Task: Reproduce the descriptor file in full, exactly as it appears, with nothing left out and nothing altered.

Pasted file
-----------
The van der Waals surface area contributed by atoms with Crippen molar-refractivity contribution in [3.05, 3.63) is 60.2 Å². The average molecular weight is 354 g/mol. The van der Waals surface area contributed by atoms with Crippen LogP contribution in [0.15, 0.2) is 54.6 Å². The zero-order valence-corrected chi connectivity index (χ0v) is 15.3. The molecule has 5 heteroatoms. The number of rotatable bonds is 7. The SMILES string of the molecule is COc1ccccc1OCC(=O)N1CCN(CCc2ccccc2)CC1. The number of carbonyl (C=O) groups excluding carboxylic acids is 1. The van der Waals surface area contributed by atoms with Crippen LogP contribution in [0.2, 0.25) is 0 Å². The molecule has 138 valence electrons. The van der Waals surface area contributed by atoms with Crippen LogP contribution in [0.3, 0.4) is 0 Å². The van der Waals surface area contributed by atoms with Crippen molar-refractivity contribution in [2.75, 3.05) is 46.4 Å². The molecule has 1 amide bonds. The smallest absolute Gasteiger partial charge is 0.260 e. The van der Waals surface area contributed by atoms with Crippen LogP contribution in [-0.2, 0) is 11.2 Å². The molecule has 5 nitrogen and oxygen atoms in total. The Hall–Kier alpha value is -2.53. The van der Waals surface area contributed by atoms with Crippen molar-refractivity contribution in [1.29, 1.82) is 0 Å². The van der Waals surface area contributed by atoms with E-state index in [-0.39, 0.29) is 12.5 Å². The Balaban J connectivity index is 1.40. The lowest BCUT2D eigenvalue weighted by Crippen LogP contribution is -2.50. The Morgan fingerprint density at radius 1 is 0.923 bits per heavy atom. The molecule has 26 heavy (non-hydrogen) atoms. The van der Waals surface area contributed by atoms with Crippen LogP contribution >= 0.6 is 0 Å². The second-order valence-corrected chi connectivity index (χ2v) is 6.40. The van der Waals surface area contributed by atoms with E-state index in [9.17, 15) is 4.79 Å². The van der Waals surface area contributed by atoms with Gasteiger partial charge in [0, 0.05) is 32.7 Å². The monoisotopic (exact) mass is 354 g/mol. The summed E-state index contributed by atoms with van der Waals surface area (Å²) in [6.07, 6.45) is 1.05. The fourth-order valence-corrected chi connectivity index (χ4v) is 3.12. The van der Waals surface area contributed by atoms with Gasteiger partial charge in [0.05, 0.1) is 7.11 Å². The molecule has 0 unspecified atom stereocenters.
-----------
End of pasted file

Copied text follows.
The van der Waals surface area contributed by atoms with Crippen molar-refractivity contribution in [3.05, 3.63) is 60.2 Å². The average molecular weight is 354 g/mol. The van der Waals surface area contributed by atoms with Crippen LogP contribution in [0.15, 0.2) is 54.6 Å². The zero-order valence-corrected chi connectivity index (χ0v) is 15.3. The molecule has 5 heteroatoms. The number of rotatable bonds is 7. The SMILES string of the molecule is COc1ccccc1OCC(=O)N1CCN(CCc2ccccc2)CC1. The number of carbonyl (C=O) groups excluding carboxylic acids is 1. The van der Waals surface area contributed by atoms with Crippen LogP contribution in [0.2, 0.25) is 0 Å². The molecule has 138 valence electrons. The van der Waals surface area contributed by atoms with Crippen LogP contribution in [0.3, 0.4) is 0 Å². The van der Waals surface area contributed by atoms with Crippen molar-refractivity contribution in [2.75, 3.05) is 46.4 Å². The molecule has 1 amide bonds. The smallest absolute Gasteiger partial charge is 0.260 e. The van der Waals surface area contributed by atoms with Crippen LogP contribution in [-0.2, 0) is 11.2 Å². The molecule has 5 nitrogen and oxygen atoms in total. The Hall–Kier alpha value is -2.53. The van der Waals surface area contributed by atoms with Crippen molar-refractivity contribution in [1.29, 1.82) is 0 Å². The van der Waals surface area contributed by atoms with E-state index in [-0.39, 0.29) is 12.5 Å². The Balaban J connectivity index is 1.40. The lowest BCUT2D eigenvalue weighted by Crippen LogP contribution is -2.50. The Morgan fingerprint density at radius 1 is 0.923 bits per heavy atom. The molecule has 26 heavy (non-hydrogen) atoms. The van der Waals surface area contributed by atoms with Crippen LogP contribution >= 0.6 is 0 Å². The second-order valence-corrected chi connectivity index (χ2v) is 6.40. The van der Waals surface area contributed by atoms with E-state index in [9.17, 15) is 4.79 Å². The van der Waals surface area contributed by atoms with Gasteiger partial charge in [0, 0.05) is 32.7 Å². The monoisotopic (exact) mass is 354 g/mol. The summed E-state index contributed by atoms with van der Waals surface area (Å²) in [6.07, 6.45) is 1.05. The fourth-order valence-corrected chi connectivity index (χ4v) is 3.12. The van der Waals surface area contributed by atoms with Gasteiger partial charge in [0.05, 0.1) is 7.11 Å². The molecule has 0 unspecified atom stereocenters.